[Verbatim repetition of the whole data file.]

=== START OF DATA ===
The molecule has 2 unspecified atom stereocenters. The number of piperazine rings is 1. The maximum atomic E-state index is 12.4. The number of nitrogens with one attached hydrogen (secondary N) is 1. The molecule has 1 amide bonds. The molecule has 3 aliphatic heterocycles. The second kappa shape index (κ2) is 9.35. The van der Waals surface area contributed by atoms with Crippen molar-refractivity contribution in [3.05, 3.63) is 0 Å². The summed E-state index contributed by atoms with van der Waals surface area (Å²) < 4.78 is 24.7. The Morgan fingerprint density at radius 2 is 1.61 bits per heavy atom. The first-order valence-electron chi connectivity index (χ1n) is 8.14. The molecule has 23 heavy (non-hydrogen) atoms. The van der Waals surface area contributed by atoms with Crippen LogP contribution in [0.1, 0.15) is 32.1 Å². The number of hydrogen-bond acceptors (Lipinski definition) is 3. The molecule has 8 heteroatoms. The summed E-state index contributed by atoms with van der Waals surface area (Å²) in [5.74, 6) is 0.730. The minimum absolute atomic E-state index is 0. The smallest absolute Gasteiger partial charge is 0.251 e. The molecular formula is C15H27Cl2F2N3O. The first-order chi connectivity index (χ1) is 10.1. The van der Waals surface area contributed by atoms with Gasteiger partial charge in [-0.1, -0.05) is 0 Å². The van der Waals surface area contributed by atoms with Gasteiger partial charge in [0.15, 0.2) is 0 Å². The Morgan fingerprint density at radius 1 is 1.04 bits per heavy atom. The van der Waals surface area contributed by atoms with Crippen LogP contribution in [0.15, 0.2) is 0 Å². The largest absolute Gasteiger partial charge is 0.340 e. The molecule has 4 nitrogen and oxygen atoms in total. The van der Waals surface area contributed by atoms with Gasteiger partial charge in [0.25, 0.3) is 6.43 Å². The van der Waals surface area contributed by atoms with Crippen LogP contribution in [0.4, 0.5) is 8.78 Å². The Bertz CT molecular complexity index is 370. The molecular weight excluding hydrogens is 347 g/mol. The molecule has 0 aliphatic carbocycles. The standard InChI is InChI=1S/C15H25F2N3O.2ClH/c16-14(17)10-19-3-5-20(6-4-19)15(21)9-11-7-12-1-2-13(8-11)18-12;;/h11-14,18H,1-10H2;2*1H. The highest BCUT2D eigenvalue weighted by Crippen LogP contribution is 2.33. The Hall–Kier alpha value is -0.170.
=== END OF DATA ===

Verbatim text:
The molecule has 2 unspecified atom stereocenters. The number of piperazine rings is 1. The maximum atomic E-state index is 12.4. The number of nitrogens with one attached hydrogen (secondary N) is 1. The molecule has 1 amide bonds. The molecule has 3 aliphatic heterocycles. The second kappa shape index (κ2) is 9.35. The van der Waals surface area contributed by atoms with Crippen molar-refractivity contribution in [3.05, 3.63) is 0 Å². The summed E-state index contributed by atoms with van der Waals surface area (Å²) < 4.78 is 24.7. The Morgan fingerprint density at radius 2 is 1.61 bits per heavy atom. The first-order valence-electron chi connectivity index (χ1n) is 8.14. The molecule has 23 heavy (non-hydrogen) atoms. The van der Waals surface area contributed by atoms with Crippen LogP contribution in [0.1, 0.15) is 32.1 Å². The number of hydrogen-bond acceptors (Lipinski definition) is 3. The molecule has 8 heteroatoms. The summed E-state index contributed by atoms with van der Waals surface area (Å²) in [5.74, 6) is 0.730. The minimum absolute atomic E-state index is 0. The smallest absolute Gasteiger partial charge is 0.251 e. The molecular formula is C15H27Cl2F2N3O. The first-order chi connectivity index (χ1) is 10.1. The van der Waals surface area contributed by atoms with Gasteiger partial charge in [-0.1, -0.05) is 0 Å². The van der Waals surface area contributed by atoms with Gasteiger partial charge in [0.15, 0.2) is 0 Å². The Morgan fingerprint density at radius 1 is 1.04 bits per heavy atom. The van der Waals surface area contributed by atoms with Crippen LogP contribution in [0.15, 0.2) is 0 Å². The largest absolute Gasteiger partial charge is 0.340 e. The molecule has 4 nitrogen and oxygen atoms in total. The van der Waals surface area contributed by atoms with Gasteiger partial charge in [0.25, 0.3) is 6.43 Å². The van der Waals surface area contributed by atoms with Crippen LogP contribution in [0.4, 0.5) is 8.78 Å². The Bertz CT molecular complexity index is 370. The molecular weight excluding hydrogens is 347 g/mol. The molecule has 0 aliphatic carbocycles. The standard InChI is InChI=1S/C15H25F2N3O.2ClH/c16-14(17)10-19-3-5-20(6-4-19)15(21)9-11-7-12-1-2-13(8-11)18-12;;/h11-14,18H,1-10H2;2*1H. The highest BCUT2D eigenvalue weighted by Crippen LogP contribution is 2.33. The Hall–Kier alpha value is -0.170.